Yesterday’s Soldier by Tom Keating

Yesterday’s Soldier

Yesterday’s Soldier is a Vietnam War memoir of a different flavor. Packed into this book is the story of a young man’s coming of age in troubled times. The author spent five years studying for the priesthood in a religious seminary, then leaves and rather be drafted, chooses to enlist, and proceeds through the Army’s infantry training cycle of weapons and war tactics, which clash with his years of prayer.

“Peace is something you have or do not have. If you are yourself at peace, then there is a least some peace in the world”  – Thomas Merton

Summary

During his attendance at the Army’s Infantry Officer Candidate School he makes a moral decision: He will wear the uniform and serve anywhere, but in a non-combat role. He will not kill. The decision to be a noncombatant puts him at odds with the Army, his family and his Church.

Keating uses real language to tell a very accessible story that will put you in his boots. His words show how the US and Vietnam were worlds apart while having underlying similarities. War, religion, and morality are always in the background of his tale, but they move to the surface when a North Vietnamese refugee gives Keating a holy card with a picture with Vietnamese features of the Blessed Virgin Mary and St. Anne for protection.

The story of his transformation from infantry rifleman and officer candidate through enlisted soldier status in Vietnam, and the joys and trials he faced with his Church, the Army and his family along the way, is well told and definitely worth reading.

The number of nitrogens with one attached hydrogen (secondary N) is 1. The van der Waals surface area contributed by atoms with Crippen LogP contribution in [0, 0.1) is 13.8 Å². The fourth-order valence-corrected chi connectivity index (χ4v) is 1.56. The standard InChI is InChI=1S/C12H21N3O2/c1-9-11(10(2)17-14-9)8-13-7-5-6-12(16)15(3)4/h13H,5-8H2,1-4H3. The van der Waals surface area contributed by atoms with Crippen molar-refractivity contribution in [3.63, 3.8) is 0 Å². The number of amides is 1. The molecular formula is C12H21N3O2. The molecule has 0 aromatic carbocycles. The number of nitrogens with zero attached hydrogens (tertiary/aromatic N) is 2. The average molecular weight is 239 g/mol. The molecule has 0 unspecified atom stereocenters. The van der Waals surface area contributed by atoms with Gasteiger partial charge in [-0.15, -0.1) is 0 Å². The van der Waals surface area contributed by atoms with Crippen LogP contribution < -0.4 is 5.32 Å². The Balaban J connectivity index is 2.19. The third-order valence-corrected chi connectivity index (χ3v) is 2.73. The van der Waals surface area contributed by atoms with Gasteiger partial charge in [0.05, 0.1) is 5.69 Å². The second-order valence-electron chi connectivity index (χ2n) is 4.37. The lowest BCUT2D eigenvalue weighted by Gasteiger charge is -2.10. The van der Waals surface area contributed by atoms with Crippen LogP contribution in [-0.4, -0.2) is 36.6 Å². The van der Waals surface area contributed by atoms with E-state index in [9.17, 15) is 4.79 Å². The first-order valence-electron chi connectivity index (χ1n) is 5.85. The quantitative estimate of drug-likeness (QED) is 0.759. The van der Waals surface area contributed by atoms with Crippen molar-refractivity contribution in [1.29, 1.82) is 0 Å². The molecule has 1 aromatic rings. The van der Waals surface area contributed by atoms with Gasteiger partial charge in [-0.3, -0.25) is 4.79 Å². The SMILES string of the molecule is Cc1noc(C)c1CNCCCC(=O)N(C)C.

Keating uses real language to tell a very accessible story that will put you in his boots. His words show how the US and Vietnam were worlds apart while having underlying similarities. War, religion, and morality are always in the background of his tale, but they move to the surface when a North Vietnamese refugee gives Keating a holy card with a picture with Vietnamese features of the Blessed Virgin Mary and St. Anne for protection.

Yesterday’s Soldier

Introduction

As I write this it has been 50 years since these events in my life occurred. My memory of these events has been with me every day. Some details are sharper than others, some are less sharp, but my emotions are depicted accurately.

The two years I spent in the US Army from 1968 to 1970 were in sharp contrast to the five-plus years I spent studying to be a priest and living a religious life in a Roman Catholic Seminary in Massachusetts. This book is my record of my struggle to find my way from a living a holy life to a life of combat.

Names of people have been changed in some cases, but the places have not. Some of the events depicted I have had to render from memory, and thanks to my own journal, plus letters and photographs saved by my dear wife, helped me in reconstructing the events I described.

I would like to thank Matthew Brennan, a Vietnam Veteran and excellent writer, for his inspiration and encouragements. Matt has written three excellent books recounting his Vietnam war and its effect on him as he returned to civilian life.

I want to also thank Sean Davis, an Iraqi war veteran and writer, who encouraged me to write my memoir when I attended his nonfiction workshop at the William Joiner Institute’s Writers’ Workshop at the University of Massachusetts, Boston.

Thank, also to Roxana Von Kraus, my writing instructor at the AGAPE Writing Workshops for Veterans which I attended at Woods College of Advancing Studies at Boston College in 2018. Roxana provided me with encouragement to pursue completing this memoir.

My thanks to my editor, Catherine Parnell, who is a real professional and knows how to make a writer better, and to my book designer, Christa Johnson, for such a lovely job.